From there, the agents will make a three-minute drive to Fairpoint to show potential buyers the units in person.

If all goes as planned, the units will sell quickly, Thompson says. “We already have five under contract.”

Company history

Fletcher Bright Realty is an offshoot of Fletcher Bright Company, which began life as Glascock–Bright Realtors when Gardner Bright and James Glascock teamed up to sell houses in 1927.

The company became known as Gardner Bright Realtors in 1953 – the same year Fletcher Bright joined the company. When Gardner died in 1960, the company was renamed Fletcher Bright Realtors.

Jack Martin joined the company in 1964, and together with Fletcher, developed Elder Mountain, a sprawling mountaintop residential community. Fletcher Bright Company then entered the commercial real estate business in 1969 with the purchase of its first shopping centers in Phoenix City, Alabama, and Cleveland, Tennessee.

Through the ensuing years, Fletcher Bright Company began offering commercial mortgage banking services, opened an office in Atlanta and continued to welcome new generations of Brights to the company - including George Bright, who was the third generation of his family to be involved in the business, and Graham, Fletcher’s daughter.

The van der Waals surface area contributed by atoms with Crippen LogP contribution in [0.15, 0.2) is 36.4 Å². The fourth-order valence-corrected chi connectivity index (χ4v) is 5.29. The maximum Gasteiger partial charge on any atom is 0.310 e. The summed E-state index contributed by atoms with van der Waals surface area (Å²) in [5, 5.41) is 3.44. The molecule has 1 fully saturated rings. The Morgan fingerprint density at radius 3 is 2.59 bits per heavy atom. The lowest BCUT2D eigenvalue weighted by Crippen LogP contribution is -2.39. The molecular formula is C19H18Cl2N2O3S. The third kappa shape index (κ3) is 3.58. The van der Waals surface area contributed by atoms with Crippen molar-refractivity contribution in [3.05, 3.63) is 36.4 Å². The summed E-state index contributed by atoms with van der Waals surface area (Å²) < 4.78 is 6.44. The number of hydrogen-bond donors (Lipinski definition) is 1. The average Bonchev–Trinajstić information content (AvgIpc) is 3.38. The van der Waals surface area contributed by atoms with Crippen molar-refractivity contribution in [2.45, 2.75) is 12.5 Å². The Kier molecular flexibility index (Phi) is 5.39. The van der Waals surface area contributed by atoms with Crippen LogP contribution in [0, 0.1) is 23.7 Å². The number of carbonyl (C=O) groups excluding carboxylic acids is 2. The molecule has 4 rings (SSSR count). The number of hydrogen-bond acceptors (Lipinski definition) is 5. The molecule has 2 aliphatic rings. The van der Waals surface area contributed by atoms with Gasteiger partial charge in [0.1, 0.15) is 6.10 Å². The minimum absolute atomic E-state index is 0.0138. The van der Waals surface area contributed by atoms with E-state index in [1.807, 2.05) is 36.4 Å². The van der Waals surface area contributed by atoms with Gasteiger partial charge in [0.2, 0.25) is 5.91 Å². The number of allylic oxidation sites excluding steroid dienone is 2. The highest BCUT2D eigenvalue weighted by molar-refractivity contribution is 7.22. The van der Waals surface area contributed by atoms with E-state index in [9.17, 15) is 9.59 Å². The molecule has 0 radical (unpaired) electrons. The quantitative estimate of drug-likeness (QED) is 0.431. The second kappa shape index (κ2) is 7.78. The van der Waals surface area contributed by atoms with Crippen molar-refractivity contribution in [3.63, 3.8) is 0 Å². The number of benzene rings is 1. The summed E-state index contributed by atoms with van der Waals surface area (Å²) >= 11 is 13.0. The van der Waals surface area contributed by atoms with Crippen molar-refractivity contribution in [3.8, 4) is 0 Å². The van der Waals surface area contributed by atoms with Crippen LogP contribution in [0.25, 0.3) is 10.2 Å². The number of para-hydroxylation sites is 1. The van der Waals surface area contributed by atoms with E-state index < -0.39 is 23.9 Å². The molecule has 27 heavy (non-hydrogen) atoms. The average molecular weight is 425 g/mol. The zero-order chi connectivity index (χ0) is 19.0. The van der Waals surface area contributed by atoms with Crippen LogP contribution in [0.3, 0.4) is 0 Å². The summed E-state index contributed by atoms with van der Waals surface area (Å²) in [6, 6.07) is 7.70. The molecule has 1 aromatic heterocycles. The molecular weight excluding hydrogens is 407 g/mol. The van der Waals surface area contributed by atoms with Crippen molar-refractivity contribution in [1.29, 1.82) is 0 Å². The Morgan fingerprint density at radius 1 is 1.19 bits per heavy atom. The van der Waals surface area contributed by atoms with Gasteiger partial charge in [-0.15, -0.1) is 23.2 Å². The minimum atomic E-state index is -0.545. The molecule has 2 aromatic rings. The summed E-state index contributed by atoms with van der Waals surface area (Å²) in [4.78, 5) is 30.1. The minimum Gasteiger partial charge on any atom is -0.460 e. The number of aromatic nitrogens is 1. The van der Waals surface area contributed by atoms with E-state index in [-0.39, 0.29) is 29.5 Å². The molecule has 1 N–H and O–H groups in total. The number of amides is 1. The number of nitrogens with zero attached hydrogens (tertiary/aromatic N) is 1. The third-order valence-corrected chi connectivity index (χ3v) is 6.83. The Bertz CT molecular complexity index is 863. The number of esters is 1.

Today, 42 residential and commercial agents operate under the Fletcher Bright Realty banner. Smith says the family atmosphere nurtured by multiple generations of Brights persists and the company enjoys its reputation as a real estate boutique where the agents do what they say they’ll do and go the extra mile for clients.

“We don’t compete against the bigger companies,” Smith says. “We’re small, and we value each transaction, regardless of its size, and every client.”

This approach has generated ample repeat business over the years and continues to bring clients back today. “I just closed with a client I started working with in 1979. It was my eleventh closing with them,” Smith adds.

Thompson and Brooks are 26 closings away from selling out Fairpoint – and they’re confident they’ll get there sooner rather than later.

“They’ve already broken ground and are excavating now,” Thompson says. “They’ll be pouring the footings within the month.”

Learn more about Fairpoint at www.thefairpoint.com. Contact Thompson or Brooks at 423 752-0188.